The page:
Value Investing Insight: Banking Dilemmas and Discounts
Mike Nicolas and Jason Long, Equity Portfolio Managers at Harris Associates, adviser to the Oakmark Funds, weigh in on recent bank failures, overall stability of the banking sector, regulatory issues, and deep discounts in European and US financial stocks in this podcast recorded May 8, 2023.
- Banking is a business with large economies of scale. Therefore, we should expect further consolidation as some smaller banks often struggle to meet the service and product offerings of the bigger ones.
- There are important regulatory differences between US and European banking systems. The US has a bit more of a multi-tier regulatory system with smaller US regional banks benefiting from more regulatory and accounting flexibility compared to the larger US banks. In Europe, they treat all banks equally. Small and large sized banks are competing on a more level playing field in Europe.
- The recent share price volatility impacting European banks appears to be overdone. It is providing more of an opportunity to pick up some overly discounted shares of a select group of larger banking institutions.
- Unlike the last financial crisis in 2008, where the biggest banks were clearly a major part of the problem, I think this time around they're attempting to be part of the solution as they were during Covid.
- First quarter (Q1) earnings in 2023 for US banks appear to show that the totality of issues plaguing Silicon Valley Bank and a few other troubled financial institutions were more of an exception than the rule.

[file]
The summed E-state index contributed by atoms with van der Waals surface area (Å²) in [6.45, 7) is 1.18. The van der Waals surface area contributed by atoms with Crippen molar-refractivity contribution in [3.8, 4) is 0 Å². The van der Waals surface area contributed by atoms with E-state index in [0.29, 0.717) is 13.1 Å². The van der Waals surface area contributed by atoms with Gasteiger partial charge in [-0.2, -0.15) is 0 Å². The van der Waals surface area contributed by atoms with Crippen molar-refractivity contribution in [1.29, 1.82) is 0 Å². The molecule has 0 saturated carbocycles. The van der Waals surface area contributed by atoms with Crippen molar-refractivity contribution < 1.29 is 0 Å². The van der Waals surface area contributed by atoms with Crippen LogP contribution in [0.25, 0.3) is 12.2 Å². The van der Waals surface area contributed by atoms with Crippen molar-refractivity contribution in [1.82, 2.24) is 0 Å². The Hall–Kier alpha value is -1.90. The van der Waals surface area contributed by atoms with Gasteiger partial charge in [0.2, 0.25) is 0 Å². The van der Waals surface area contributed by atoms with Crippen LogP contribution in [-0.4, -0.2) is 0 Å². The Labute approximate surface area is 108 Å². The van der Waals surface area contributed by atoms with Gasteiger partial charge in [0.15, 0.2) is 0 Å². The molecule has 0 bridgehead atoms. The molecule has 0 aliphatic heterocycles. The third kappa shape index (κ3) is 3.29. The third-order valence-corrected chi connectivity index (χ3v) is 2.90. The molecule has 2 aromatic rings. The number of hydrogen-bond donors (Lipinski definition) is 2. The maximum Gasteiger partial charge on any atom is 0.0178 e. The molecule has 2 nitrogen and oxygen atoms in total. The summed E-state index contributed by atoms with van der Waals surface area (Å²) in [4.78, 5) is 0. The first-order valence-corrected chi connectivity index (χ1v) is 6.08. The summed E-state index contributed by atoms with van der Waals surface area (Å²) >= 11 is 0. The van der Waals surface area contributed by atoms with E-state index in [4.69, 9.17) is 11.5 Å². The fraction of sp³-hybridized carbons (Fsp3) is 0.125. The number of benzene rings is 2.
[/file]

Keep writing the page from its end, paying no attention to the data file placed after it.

- In Europe, deposit franchises performed relatively well during Q1 earnings season. Many have been beneficiaries of that flight to quality.
- Interest rate rises are typically a positive tailwind to bank profitability. This is particularly the case for banks with strong and low-cost deposit franchises.
- Investors have been quick to penalize the banks for fears of increasing regulation. We think increased regulation is highly likely as well in the US. But higher capital liquidity requirements aren't unequivocally bad for banks. It should make them safer.
- The European banking sector is trading at a relative discount that is near an all-time high. Also, strong excess capital position for European banks, coupled with the weak share price movement, has resulted in an attractive dividend yield for some European banks.
- The market likes to paint all European banks with the same brush. We think this is wrong and shortsighted. And it does provide opportunity for the active investor.
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